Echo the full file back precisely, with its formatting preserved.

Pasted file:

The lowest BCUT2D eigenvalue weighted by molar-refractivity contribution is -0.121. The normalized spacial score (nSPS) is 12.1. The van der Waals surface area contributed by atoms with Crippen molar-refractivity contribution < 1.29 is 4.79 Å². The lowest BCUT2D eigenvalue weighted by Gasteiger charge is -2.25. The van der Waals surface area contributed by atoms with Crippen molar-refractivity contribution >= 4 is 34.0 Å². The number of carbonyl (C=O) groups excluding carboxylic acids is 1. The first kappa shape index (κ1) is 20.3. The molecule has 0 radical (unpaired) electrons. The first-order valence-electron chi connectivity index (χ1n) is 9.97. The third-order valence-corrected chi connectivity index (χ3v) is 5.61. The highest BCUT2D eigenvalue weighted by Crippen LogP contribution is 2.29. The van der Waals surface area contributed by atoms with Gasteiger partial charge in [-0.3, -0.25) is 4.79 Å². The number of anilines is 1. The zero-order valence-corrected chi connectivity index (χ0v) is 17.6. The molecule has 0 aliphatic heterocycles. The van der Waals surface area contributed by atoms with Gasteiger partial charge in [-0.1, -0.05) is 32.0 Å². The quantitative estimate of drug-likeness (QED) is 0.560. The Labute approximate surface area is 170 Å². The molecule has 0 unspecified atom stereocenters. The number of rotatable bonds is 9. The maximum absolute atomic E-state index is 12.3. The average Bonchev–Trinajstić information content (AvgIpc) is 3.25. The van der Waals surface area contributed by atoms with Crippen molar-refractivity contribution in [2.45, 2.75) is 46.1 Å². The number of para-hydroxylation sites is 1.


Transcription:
The lowest BCUT2D eigenvalue weighted by molar-refractivity contribution is -0.121. The normalized spacial score (nSPS) is 12.1. The van der Waals surface area contributed by atoms with Crippen molar-refractivity contribution < 1.29 is 4.79 Å². The lowest BCUT2D eigenvalue weighted by Gasteiger charge is -2.25. The van der Waals surface area contributed by atoms with Crippen molar-refractivity contribution >= 4 is 34.0 Å². The number of carbonyl (C=O) groups excluding carboxylic acids is 1. The first kappa shape index (κ1) is 20.3. The molecule has 0 radical (unpaired) electrons. The first-order valence-electron chi connectivity index (χ1n) is 9.97. The third-order valence-corrected chi connectivity index (χ3v) is 5.61. The highest BCUT2D eigenvalue weighted by Crippen LogP contribution is 2.29. The van der Waals surface area contributed by atoms with Gasteiger partial charge in [-0.3, -0.25) is 4.79 Å². The number of anilines is 1. The zero-order valence-corrected chi connectivity index (χ0v) is 17.6. The molecule has 0 aliphatic heterocycles. The van der Waals surface area contributed by atoms with Gasteiger partial charge in [-0.1, -0.05) is 32.0 Å². The quantitative estimate of drug-likeness (QED) is 0.560. The Labute approximate surface area is 170 Å². The molecule has 0 unspecified atom stereocenters. The number of rotatable bonds is 9. The maximum absolute atomic E-state index is 12.3. The average Bonchev–Trinajstić information content (AvgIpc) is 3.25. The van der Waals surface area contributed by atoms with Crippen molar-refractivity contribution in [2.45, 2.75) is 46.1 Å². The number of para-hydroxylation sites is 1.